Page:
Election now says poll, as trust goes
82 per cent say Fianna Fail and Greens no longer trust each other
A huge majority of the public, 82 per cent, believe the trust has broken down between the two Government partners, Fianna Fail and the Greens, while a smaller majority feel a general election should now be called.
According to the latest Sunday Independent/Quantum Research poll, four out of every five people now feel the coalition is a dysfunctional and broken relationship, while 54 per cent want an early general election before this summer.
With Fianna Fail at war with itself and the coalition Government looking increasingly weakened and unstable, Minister for Enterprise Mary Coughlan is most favoured for the sack from the Cabinet -- 56 per cent would pick her first for demotion.
Ms Coughlan was followed next by Health Minister Mary Harney on 27 per cent.
Our poll of 500 households, conducted this weekend, shows the public believe the marriage of convenience between Brian Cowen's Fianna Fail and John Gormley's Green Party is terminally damaged.
Full poll details Page 28 a retail dustbowl and the people want an electioN Pages 14, 23, 24, 28 & 29
The public feel the resignation of Willie O'Dea quickly followed by that of Trevor Sargent put significant pressure on both parties, but particularly the Greens who face potential obliteration come election time.
On the issue of the holding of a general election, the poll shows that while the public is clearly not enthusiastic about the Opposition, the lack of progress on economic recovery and daily news of redundancies has convinced many that a change in government is now necessary.
Those who support change are deeply critical of the current administration who they say are drifting along without leadership and lacking the energy or the ideas to cope with the economic crisis the country is facing.
While the majority feel there should be an election soon, most people (80 per cent) concede it is unlikely there will be an election before the summer. In those circumstances 58 per cent would back a radical reshuffle of the Cabinet instead.
Meanwhile, Minister for Finance Brian Lenihan is set to maintain his full portfolio when the Taoiseach reshuffles his Cabinet, despite his ongoing cancer treatment, the Sunday Independent has learned.
There has been growing speculation in recent days that in light of his ill health a super junior minister would be lined up who could step in if he was incapable of performing his duties.
However, given Mr Lenihan's determination to continue on with his full workload, Taoiseach Brian Cowen is set now to remove only the public service elements of the finance department, which will go elsewhere.
When asked which of the ministers they would drop first, behind Coughlan and Harney people said ministers Micheal Martin (6 per cent), Noel Dempsey (5 per cent), Martin Cullen (4 per cent) and Eamon O Cuiv (2 per cent).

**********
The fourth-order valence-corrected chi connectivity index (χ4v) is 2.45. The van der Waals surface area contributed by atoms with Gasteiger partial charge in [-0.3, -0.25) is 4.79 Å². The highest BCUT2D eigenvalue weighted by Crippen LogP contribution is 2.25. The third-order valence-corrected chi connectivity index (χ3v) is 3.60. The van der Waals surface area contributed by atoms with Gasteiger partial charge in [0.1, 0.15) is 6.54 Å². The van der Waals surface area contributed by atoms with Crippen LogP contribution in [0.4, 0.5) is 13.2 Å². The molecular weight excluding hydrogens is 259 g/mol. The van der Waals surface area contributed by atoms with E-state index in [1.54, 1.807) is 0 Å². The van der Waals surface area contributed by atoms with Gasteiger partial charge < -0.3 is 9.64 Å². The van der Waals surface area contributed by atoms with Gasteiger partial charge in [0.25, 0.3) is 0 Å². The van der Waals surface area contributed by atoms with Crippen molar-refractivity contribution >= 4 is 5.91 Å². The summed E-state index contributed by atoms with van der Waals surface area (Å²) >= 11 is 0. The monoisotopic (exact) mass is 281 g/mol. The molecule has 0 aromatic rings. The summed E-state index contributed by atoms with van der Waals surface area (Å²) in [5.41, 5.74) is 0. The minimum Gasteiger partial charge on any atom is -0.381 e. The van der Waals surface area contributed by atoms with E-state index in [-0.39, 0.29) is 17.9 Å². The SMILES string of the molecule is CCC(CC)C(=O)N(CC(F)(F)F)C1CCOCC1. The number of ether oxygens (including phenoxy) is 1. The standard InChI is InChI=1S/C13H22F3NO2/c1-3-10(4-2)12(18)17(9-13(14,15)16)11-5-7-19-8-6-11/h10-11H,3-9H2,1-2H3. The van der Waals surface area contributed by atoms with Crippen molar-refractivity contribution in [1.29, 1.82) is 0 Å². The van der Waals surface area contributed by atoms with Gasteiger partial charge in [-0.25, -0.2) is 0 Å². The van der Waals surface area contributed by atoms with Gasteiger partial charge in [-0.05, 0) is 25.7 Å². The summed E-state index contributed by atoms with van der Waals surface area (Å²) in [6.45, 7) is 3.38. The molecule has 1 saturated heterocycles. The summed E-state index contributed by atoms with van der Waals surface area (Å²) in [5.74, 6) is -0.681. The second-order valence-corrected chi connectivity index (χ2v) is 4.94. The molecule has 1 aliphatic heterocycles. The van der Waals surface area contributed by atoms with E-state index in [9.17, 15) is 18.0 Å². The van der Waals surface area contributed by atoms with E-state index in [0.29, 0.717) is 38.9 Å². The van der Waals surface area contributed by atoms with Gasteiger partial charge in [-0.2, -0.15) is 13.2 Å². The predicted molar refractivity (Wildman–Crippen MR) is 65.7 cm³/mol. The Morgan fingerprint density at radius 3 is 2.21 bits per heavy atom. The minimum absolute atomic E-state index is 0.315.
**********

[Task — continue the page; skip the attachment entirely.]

One male city respondent commented: "Only one vote, but so many ministers," while another said "it's like a contest of dumb, dumber and dumbest".
Despite the Government's instability dominating the agenda in recent days, the focus is set to turn again to the crisis in the economy and the public finances, with the publication of the latest exchequer returns and Live Register figures later this week.
Public sector unions are again set to step up their work-to-rule action in protest at the Budget pay reductions, which is set to cause further disruption to the public.
Mr Lenihan on Friday night called on the unions to end their action and said the Government is open to negotiation but stated no pay rises or reversal of pay cuts can be entertained.
"Public sector workers have been particularly affected by the cuts in December's Budget. They had a certain expectation of earnings and very quickly and sharply an adjustment took place.
"The unions are engaged in an industrial action on behalf of their members, that is their right. We would prefer if they did not, we would prefer if engagement resumed and an end was brought to this activity," he said.
He continued: "We are not in a position to pay increases. That is our stark economic position but we do need to bring industrial peace to our public services and I have made it clear that I and the Government are open to discussions."
A further €3bn package of spending cuts and tax increases will have to be delivered next year as part of the Government's plan for economic recovery, he said.
Mr Lenihan said that the Government would stick to its commitment to deliver a further €3bn adjustment for 2011. With a €1bn cut in capital spending already provided for, the other €2bn would have to be found through cutting the cost of public services and reforming the tax system. Mr Lenihan said public service payroll costs would have to be contained and certain current expenditure programmes scaled back or eliminated.